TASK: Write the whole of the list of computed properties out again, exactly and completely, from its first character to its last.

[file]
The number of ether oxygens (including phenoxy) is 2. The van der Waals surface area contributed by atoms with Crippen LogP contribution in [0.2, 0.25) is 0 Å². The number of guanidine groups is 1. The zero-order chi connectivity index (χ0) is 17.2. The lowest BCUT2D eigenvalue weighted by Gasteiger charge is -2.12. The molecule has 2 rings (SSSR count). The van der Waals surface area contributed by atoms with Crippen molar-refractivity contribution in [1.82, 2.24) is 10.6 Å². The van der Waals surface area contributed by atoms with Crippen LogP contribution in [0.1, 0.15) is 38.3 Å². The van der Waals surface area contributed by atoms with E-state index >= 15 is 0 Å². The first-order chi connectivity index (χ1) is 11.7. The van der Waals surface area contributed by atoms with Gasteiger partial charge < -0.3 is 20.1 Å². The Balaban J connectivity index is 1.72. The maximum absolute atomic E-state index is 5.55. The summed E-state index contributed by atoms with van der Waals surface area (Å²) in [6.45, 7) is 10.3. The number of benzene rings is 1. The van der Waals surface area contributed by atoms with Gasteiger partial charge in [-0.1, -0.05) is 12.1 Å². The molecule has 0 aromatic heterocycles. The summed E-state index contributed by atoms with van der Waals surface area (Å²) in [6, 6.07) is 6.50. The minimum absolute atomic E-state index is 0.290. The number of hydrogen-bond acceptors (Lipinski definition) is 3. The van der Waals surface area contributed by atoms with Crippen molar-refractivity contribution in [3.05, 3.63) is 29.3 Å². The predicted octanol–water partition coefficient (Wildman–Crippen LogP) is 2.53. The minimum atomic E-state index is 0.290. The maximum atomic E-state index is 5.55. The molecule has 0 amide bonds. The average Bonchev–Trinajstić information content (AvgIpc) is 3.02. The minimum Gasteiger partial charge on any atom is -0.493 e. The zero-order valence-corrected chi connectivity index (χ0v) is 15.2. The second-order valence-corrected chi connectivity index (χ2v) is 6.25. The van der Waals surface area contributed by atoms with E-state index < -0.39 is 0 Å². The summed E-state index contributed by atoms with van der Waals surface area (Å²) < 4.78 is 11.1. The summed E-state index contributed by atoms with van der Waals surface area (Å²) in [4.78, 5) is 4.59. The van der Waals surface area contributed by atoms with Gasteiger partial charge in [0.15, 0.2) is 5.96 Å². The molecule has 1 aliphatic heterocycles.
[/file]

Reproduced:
The number of ether oxygens (including phenoxy) is 2. The van der Waals surface area contributed by atoms with Crippen LogP contribution in [0.2, 0.25) is 0 Å². The number of guanidine groups is 1. The zero-order chi connectivity index (χ0) is 17.2. The lowest BCUT2D eigenvalue weighted by Gasteiger charge is -2.12. The molecule has 2 rings (SSSR count). The van der Waals surface area contributed by atoms with Crippen molar-refractivity contribution in [1.82, 2.24) is 10.6 Å². The van der Waals surface area contributed by atoms with Crippen LogP contribution in [0.1, 0.15) is 38.3 Å². The van der Waals surface area contributed by atoms with E-state index >= 15 is 0 Å². The first-order chi connectivity index (χ1) is 11.7. The van der Waals surface area contributed by atoms with Gasteiger partial charge < -0.3 is 20.1 Å². The Balaban J connectivity index is 1.72. The maximum absolute atomic E-state index is 5.55. The summed E-state index contributed by atoms with van der Waals surface area (Å²) in [6.45, 7) is 10.3. The number of benzene rings is 1. The van der Waals surface area contributed by atoms with Gasteiger partial charge in [-0.1, -0.05) is 12.1 Å². The molecule has 0 aromatic heterocycles. The summed E-state index contributed by atoms with van der Waals surface area (Å²) in [6, 6.07) is 6.50. The minimum absolute atomic E-state index is 0.290. The number of hydrogen-bond acceptors (Lipinski definition) is 3. The van der Waals surface area contributed by atoms with Crippen molar-refractivity contribution in [3.05, 3.63) is 29.3 Å². The predicted octanol–water partition coefficient (Wildman–Crippen LogP) is 2.53. The minimum atomic E-state index is 0.290. The maximum atomic E-state index is 5.55. The molecule has 0 amide bonds. The average Bonchev–Trinajstić information content (AvgIpc) is 3.02. The minimum Gasteiger partial charge on any atom is -0.493 e. The zero-order valence-corrected chi connectivity index (χ0v) is 15.2. The second-order valence-corrected chi connectivity index (χ2v) is 6.25. The van der Waals surface area contributed by atoms with E-state index < -0.39 is 0 Å². The summed E-state index contributed by atoms with van der Waals surface area (Å²) < 4.78 is 11.1. The summed E-state index contributed by atoms with van der Waals surface area (Å²) in [4.78, 5) is 4.59. The van der Waals surface area contributed by atoms with Gasteiger partial charge in [0.15, 0.2) is 5.96 Å². The molecule has 1 aliphatic heterocycles.